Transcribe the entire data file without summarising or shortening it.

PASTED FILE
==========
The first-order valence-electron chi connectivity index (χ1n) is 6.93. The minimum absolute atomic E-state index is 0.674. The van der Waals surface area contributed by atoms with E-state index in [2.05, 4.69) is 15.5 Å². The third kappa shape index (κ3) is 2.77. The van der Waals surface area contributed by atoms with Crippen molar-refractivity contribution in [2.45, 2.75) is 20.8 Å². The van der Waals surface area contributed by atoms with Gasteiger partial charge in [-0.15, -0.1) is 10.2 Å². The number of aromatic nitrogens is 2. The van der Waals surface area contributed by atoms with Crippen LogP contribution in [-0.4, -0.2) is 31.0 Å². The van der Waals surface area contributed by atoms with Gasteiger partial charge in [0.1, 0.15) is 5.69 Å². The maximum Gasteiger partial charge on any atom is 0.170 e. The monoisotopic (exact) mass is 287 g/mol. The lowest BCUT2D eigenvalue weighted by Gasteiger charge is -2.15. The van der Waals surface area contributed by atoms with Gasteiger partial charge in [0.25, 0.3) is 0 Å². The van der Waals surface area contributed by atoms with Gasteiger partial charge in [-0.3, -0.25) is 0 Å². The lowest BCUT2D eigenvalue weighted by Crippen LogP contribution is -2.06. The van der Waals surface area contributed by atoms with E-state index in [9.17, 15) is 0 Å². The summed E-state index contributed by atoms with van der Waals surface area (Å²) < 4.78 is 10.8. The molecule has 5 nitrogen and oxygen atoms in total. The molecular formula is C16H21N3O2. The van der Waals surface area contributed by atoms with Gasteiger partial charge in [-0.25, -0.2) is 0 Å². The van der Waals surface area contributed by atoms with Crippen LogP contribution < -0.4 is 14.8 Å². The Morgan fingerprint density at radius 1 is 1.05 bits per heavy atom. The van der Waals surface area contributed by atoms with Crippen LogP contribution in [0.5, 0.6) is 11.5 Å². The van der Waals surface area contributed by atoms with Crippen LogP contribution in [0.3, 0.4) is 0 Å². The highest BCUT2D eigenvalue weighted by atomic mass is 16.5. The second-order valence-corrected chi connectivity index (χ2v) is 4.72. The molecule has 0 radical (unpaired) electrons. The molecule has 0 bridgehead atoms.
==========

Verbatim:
The first-order valence-electron chi connectivity index (χ1n) is 6.93. The minimum absolute atomic E-state index is 0.674. The van der Waals surface area contributed by atoms with E-state index in [2.05, 4.69) is 15.5 Å². The third kappa shape index (κ3) is 2.77. The van der Waals surface area contributed by atoms with Crippen molar-refractivity contribution in [2.45, 2.75) is 20.8 Å². The van der Waals surface area contributed by atoms with Gasteiger partial charge in [-0.15, -0.1) is 10.2 Å². The number of aromatic nitrogens is 2. The van der Waals surface area contributed by atoms with Crippen LogP contribution in [-0.4, -0.2) is 31.0 Å². The van der Waals surface area contributed by atoms with Gasteiger partial charge in [0.1, 0.15) is 5.69 Å². The maximum Gasteiger partial charge on any atom is 0.170 e. The monoisotopic (exact) mass is 287 g/mol. The lowest BCUT2D eigenvalue weighted by Gasteiger charge is -2.15. The van der Waals surface area contributed by atoms with Gasteiger partial charge in [0.25, 0.3) is 0 Å². The van der Waals surface area contributed by atoms with Gasteiger partial charge in [-0.3, -0.25) is 0 Å². The lowest BCUT2D eigenvalue weighted by Crippen LogP contribution is -2.06. The van der Waals surface area contributed by atoms with E-state index in [9.17, 15) is 0 Å². The summed E-state index contributed by atoms with van der Waals surface area (Å²) < 4.78 is 10.8. The molecule has 5 nitrogen and oxygen atoms in total. The molecular formula is C16H21N3O2. The van der Waals surface area contributed by atoms with Gasteiger partial charge in [-0.25, -0.2) is 0 Å². The van der Waals surface area contributed by atoms with Crippen LogP contribution < -0.4 is 14.8 Å². The Morgan fingerprint density at radius 1 is 1.05 bits per heavy atom. The van der Waals surface area contributed by atoms with Crippen LogP contribution in [0.5, 0.6) is 11.5 Å². The van der Waals surface area contributed by atoms with Crippen LogP contribution in [0.3, 0.4) is 0 Å². The highest BCUT2D eigenvalue weighted by atomic mass is 16.5. The second-order valence-corrected chi connectivity index (χ2v) is 4.72. The molecule has 0 radical (unpaired) electrons. The molecule has 0 bridgehead atoms.